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Here is my code

#include<stdio.h>
int main()
{
FILE* fp;
int i;
fp=fopen("newfile","r");
if(fp==NULL)
{
   printf("hhaha");
   return 0;
}
char str[20];
for(i=0;i<2;i++)
{
    fgets(str,20,fp);
    printf("%s",str);
} 
return 0;
}

Now if my newfile has text

my name
is xyz

then how come when i print the two lines are printed in two newlines? where does the newline character come from?

share|improve this question
    
@cwallenpoole are you sure you didn't change the whole point of the question with that edit? If there was an empty line in his test file, then when printf fired wouldn't it have printed two carriage returns on the screen? –  DJ Quimby Oct 5 '11 at 17:08
    
@DJQuimby there was no empty lines. there were just two text lines separated by carriage return. –  Kraken Oct 5 '11 at 17:09
    
Ok, fair enough. I misinterpreted it. –  DJ Quimby Oct 5 '11 at 17:10

4 Answers 4

up vote 3 down vote accepted

fgets sets the pointer to a char * representing the line of the file including the \n at the end of the line. (As is the case with most strings, it will also be '\0' terminated)

A file with this:

This
is
my
file

Will have this from fgets:

This\n\0,is\n\0,my\n\0,file\n\01


1The final value may not be include \n. That will depend on whether it is a \n terminated file.

share|improve this answer
    
i.e. my str on first iteration gives me "my name\n"? –  Kraken Oct 5 '11 at 17:08
    
or it contains "my name\0\n" .. what actually my str is? –  Kraken Oct 5 '11 at 17:11
    
Yeah, you are reading the characters to the end of the line, including the \n. So the string is actually [m][y][ ][n][a][m][e][\n][\0] –  Robert Martin Oct 5 '11 at 17:11
    
@Robert Martin isnt it a bad thing for me.. what if i wanted to check if my str was equal to "my name"? it never will return me true? then why shall i use fgets at all? –  Kraken Oct 5 '11 at 17:14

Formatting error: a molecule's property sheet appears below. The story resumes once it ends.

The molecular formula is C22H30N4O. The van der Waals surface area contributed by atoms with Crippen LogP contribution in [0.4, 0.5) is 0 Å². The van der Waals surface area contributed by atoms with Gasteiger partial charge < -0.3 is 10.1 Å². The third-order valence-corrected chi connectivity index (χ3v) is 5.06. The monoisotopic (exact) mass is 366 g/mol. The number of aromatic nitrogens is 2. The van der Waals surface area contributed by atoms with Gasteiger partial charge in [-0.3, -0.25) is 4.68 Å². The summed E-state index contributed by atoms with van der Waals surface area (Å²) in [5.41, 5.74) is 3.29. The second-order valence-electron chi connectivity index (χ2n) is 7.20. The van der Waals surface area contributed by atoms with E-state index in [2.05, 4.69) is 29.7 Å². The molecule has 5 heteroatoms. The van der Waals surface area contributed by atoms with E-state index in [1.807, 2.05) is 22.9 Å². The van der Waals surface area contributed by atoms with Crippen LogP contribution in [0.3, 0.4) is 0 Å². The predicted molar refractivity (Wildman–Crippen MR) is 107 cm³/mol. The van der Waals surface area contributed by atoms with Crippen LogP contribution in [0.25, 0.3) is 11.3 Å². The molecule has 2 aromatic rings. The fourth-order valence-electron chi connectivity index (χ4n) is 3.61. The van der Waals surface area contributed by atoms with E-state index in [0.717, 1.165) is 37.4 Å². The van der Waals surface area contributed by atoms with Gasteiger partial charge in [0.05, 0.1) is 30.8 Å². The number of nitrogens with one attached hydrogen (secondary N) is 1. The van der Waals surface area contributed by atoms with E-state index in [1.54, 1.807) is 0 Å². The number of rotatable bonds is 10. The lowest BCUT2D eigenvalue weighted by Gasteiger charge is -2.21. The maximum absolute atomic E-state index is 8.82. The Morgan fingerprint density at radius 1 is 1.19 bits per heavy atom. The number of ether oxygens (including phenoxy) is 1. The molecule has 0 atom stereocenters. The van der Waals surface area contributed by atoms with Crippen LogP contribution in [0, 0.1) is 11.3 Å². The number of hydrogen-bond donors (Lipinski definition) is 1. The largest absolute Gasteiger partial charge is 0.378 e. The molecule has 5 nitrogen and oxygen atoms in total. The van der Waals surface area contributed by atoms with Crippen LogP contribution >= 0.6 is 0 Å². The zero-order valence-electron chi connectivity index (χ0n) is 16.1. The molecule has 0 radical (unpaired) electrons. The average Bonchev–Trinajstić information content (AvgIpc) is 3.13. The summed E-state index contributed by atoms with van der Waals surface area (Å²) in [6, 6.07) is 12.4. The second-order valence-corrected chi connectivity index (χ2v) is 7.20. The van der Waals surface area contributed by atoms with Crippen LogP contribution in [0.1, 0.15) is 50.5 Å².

@Karan You have to account for this. You can do a strlen() to check if the last char is a \n and if it is, set it to be \0 first. Or you could do something fancy like `int strcmpfancy(char *a, char *b){while ((*a)&&(*a == *b)){a++; b++} return (!(*a) && (!(*b) || *b=='\n');} Untested –  Robert Martin Oct 6 '11 at 1:47

from man fgets

gets() reads a line from stdin into the buffer pointed to by s until either a terminating newline or EOF, which it replaces with '\0'. No check for buffer overrun is performed (see BUGS below).

fgets() reads in at most one less than size characters from stream and stores them into the buffer pointed to by s. Reading stops after an EOF or a newline. If a newline is read, it is stored into the buffer. A '\0' is stored after the last character in the buffer.

and thus fgets behaviour is different from what you might expect

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From the linux man page for fgets():

fgets() reads in at most one less than size characters from stream and stores them into the buffer pointed to by s. Reading stops after an EOF or a newline. If a newline is read, it is stored into the buffer. A '\0' is stored after the last character in thebuffer.

share|improve this answer
    
isnt it a bad thing for me.. what if i wanted to check if my str was equal to "my name"? it never will return me true? then why shall i use fgets at all? –  Kraken Oct 5 '11 at 17:14
    
@Karan: Use strchr() to locate a newline within the string OR simply use strlen() and if the last character is a newline, set it a '\0'. –  Brian McFarland Oct 5 '11 at 17:55

fgets() includes the newline when reading into the string - that's how fgets() is defined to work. From the standard:

No additional characters are read after a new-line character (which is retained) or after end-of-file.

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